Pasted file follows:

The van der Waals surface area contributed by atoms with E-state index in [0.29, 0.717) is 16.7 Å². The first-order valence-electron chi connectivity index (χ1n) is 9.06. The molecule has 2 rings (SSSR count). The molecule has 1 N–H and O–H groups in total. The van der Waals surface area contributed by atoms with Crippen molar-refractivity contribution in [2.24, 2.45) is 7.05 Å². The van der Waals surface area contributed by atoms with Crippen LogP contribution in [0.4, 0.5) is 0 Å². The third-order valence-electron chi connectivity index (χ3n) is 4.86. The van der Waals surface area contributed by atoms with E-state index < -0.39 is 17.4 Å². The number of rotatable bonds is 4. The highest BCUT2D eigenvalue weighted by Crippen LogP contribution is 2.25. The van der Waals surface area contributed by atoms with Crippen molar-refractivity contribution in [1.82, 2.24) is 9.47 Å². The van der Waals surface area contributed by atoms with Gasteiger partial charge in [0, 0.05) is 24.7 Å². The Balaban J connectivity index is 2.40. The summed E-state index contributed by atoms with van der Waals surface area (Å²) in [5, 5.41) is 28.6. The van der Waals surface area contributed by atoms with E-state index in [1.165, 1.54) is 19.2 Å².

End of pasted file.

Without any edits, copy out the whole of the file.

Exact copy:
The van der Waals surface area contributed by atoms with E-state index in [0.29, 0.717) is 16.7 Å². The first-order valence-electron chi connectivity index (χ1n) is 9.06. The molecule has 2 rings (SSSR count). The molecule has 1 N–H and O–H groups in total. The van der Waals surface area contributed by atoms with Crippen molar-refractivity contribution in [2.24, 2.45) is 7.05 Å². The van der Waals surface area contributed by atoms with Crippen LogP contribution in [0.4, 0.5) is 0 Å². The third-order valence-electron chi connectivity index (χ3n) is 4.86. The van der Waals surface area contributed by atoms with E-state index < -0.39 is 17.4 Å². The number of rotatable bonds is 4. The highest BCUT2D eigenvalue weighted by Crippen LogP contribution is 2.25. The van der Waals surface area contributed by atoms with Crippen molar-refractivity contribution in [1.82, 2.24) is 9.47 Å². The van der Waals surface area contributed by atoms with Gasteiger partial charge in [0, 0.05) is 24.7 Å². The Balaban J connectivity index is 2.40. The summed E-state index contributed by atoms with van der Waals surface area (Å²) in [5, 5.41) is 28.6. The van der Waals surface area contributed by atoms with E-state index in [1.165, 1.54) is 19.2 Å².